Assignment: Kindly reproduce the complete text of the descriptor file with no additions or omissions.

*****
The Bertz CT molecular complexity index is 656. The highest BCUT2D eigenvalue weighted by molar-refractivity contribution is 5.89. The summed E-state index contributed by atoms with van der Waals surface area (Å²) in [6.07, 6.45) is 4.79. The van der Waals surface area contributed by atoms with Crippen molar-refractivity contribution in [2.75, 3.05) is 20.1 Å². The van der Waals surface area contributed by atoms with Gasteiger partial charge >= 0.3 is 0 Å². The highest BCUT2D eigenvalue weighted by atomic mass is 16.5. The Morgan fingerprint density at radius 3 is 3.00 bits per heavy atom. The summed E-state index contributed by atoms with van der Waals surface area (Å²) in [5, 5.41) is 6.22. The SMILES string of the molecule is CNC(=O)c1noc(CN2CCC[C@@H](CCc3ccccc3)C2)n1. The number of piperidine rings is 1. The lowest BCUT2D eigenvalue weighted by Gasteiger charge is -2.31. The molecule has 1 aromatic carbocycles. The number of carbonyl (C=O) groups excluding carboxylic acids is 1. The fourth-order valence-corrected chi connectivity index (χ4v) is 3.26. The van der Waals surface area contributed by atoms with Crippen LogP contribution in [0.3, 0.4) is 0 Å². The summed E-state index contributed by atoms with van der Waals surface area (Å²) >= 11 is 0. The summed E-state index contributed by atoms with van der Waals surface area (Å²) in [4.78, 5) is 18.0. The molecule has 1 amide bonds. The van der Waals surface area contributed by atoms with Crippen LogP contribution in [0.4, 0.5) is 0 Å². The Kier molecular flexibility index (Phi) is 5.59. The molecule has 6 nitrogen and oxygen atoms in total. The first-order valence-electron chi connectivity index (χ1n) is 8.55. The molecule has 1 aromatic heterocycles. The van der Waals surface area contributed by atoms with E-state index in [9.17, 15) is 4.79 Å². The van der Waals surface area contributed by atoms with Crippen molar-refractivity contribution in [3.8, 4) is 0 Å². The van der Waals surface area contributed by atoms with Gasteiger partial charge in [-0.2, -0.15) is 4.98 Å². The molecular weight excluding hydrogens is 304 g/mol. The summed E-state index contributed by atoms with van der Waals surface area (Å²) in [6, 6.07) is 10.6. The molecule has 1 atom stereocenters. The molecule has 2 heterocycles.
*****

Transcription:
The Bertz CT molecular complexity index is 656. The highest BCUT2D eigenvalue weighted by molar-refractivity contribution is 5.89. The summed E-state index contributed by atoms with van der Waals surface area (Å²) in [6.07, 6.45) is 4.79. The van der Waals surface area contributed by atoms with Crippen molar-refractivity contribution in [2.75, 3.05) is 20.1 Å². The van der Waals surface area contributed by atoms with Gasteiger partial charge >= 0.3 is 0 Å². The highest BCUT2D eigenvalue weighted by atomic mass is 16.5. The Morgan fingerprint density at radius 3 is 3.00 bits per heavy atom. The summed E-state index contributed by atoms with van der Waals surface area (Å²) in [5, 5.41) is 6.22. The SMILES string of the molecule is CNC(=O)c1noc(CN2CCC[C@@H](CCc3ccccc3)C2)n1. The number of piperidine rings is 1. The lowest BCUT2D eigenvalue weighted by Gasteiger charge is -2.31. The molecule has 1 aromatic carbocycles. The number of carbonyl (C=O) groups excluding carboxylic acids is 1. The fourth-order valence-corrected chi connectivity index (χ4v) is 3.26. The van der Waals surface area contributed by atoms with Crippen LogP contribution in [0.3, 0.4) is 0 Å². The summed E-state index contributed by atoms with van der Waals surface area (Å²) >= 11 is 0. The summed E-state index contributed by atoms with van der Waals surface area (Å²) in [4.78, 5) is 18.0. The molecule has 1 amide bonds. The van der Waals surface area contributed by atoms with Crippen LogP contribution in [0.4, 0.5) is 0 Å². The Kier molecular flexibility index (Phi) is 5.59. The molecule has 6 nitrogen and oxygen atoms in total. The first-order valence-electron chi connectivity index (χ1n) is 8.55. The molecule has 1 aromatic heterocycles. The van der Waals surface area contributed by atoms with E-state index in [9.17, 15) is 4.79 Å². The van der Waals surface area contributed by atoms with Crippen molar-refractivity contribution in [3.8, 4) is 0 Å². The van der Waals surface area contributed by atoms with Gasteiger partial charge in [-0.2, -0.15) is 4.98 Å². The molecular weight excluding hydrogens is 304 g/mol. The summed E-state index contributed by atoms with van der Waals surface area (Å²) in [6, 6.07) is 10.6. The molecule has 1 atom stereocenters. The molecule has 2 heterocycles.